Recommended Artist: Douglas Thomas

   It took me a while to find him, and to do so, I had to search: "D. Thomas Art". I saw his Art in "Watercolor- The Spirit of Spontaneity". Here are the works featured in that book:

  The above painting is dedicated to a close aunt of his, that supported his early Art career.

The only link that works on his website is the "contact me" page, unfortunately. He is also, rather invisible on the World Wide Web. However, if you would like to see more, I do urge you to pick up a copy of "Watercolor- The Spirit of Spontaneity".  And if you know any other information on this artist, do tell me in the comment section below.

Thursday 17 May 2012

Recommended Artist: Karlyn Holman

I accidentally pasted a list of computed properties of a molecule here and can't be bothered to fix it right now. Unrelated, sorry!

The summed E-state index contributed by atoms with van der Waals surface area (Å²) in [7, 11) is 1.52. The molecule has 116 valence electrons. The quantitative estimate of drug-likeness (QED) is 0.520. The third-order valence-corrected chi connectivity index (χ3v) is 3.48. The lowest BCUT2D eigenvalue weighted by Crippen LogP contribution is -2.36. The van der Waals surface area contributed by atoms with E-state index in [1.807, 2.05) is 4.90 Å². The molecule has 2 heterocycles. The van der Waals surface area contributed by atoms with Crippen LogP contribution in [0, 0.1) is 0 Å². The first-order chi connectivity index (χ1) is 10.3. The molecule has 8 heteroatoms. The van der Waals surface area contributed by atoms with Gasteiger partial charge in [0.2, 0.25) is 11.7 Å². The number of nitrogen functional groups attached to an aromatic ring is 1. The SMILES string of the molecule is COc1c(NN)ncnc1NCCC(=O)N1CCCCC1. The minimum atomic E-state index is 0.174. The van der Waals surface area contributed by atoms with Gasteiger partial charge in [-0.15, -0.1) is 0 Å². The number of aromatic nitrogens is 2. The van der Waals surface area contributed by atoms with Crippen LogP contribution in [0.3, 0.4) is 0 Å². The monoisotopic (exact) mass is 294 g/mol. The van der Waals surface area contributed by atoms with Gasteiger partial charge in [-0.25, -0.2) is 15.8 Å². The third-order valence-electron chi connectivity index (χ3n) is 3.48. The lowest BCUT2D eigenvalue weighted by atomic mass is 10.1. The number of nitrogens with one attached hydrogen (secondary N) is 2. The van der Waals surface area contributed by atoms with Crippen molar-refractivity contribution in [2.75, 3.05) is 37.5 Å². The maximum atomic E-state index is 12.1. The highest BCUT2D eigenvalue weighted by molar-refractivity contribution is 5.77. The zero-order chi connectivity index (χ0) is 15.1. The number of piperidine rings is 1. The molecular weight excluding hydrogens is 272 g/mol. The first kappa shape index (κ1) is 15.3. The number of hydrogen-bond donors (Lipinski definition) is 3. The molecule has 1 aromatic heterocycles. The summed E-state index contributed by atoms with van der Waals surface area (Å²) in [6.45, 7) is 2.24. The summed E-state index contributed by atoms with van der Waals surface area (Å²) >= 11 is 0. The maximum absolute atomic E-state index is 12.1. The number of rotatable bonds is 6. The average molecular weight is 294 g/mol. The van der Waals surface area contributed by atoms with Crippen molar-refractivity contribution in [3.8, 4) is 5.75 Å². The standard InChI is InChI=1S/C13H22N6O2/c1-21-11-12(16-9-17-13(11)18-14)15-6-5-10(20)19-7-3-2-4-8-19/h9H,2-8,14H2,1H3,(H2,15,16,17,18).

"Watercolor- The Spirit of Spontaneity" by Karlyn Holman. The book teaches just that, with many different techniques that you can utilise. I'm not too fond of the layout of the book, but the paintings within them makes up for that, and most people would agree that it is a highly inspirational book.
And here is one of the many paintings that can be found within the book:
 I'm not a fan of Abstract Art, but this is a captivating one.

  If you're interested in seeing more, visit her website.

Wednesday 16 May 2012

Recommended Artist: Annette Kane

  Annette Kane is the author of "Being Bold with Watercolour" and she has been working full time as a painter for over ten years and has had more than 20 solo shows in London at the Catto Gallery, Amsterdam and New York. Her work has also been published and sold world-wide.

  And here are some of the brilliant works that can be found within this book:

  She now resides in the coastal village of Silverdale in the North West of England with her husband and daughter, Eva.

Tuesday 15 May 2012

Recommended Artist: Harley Brown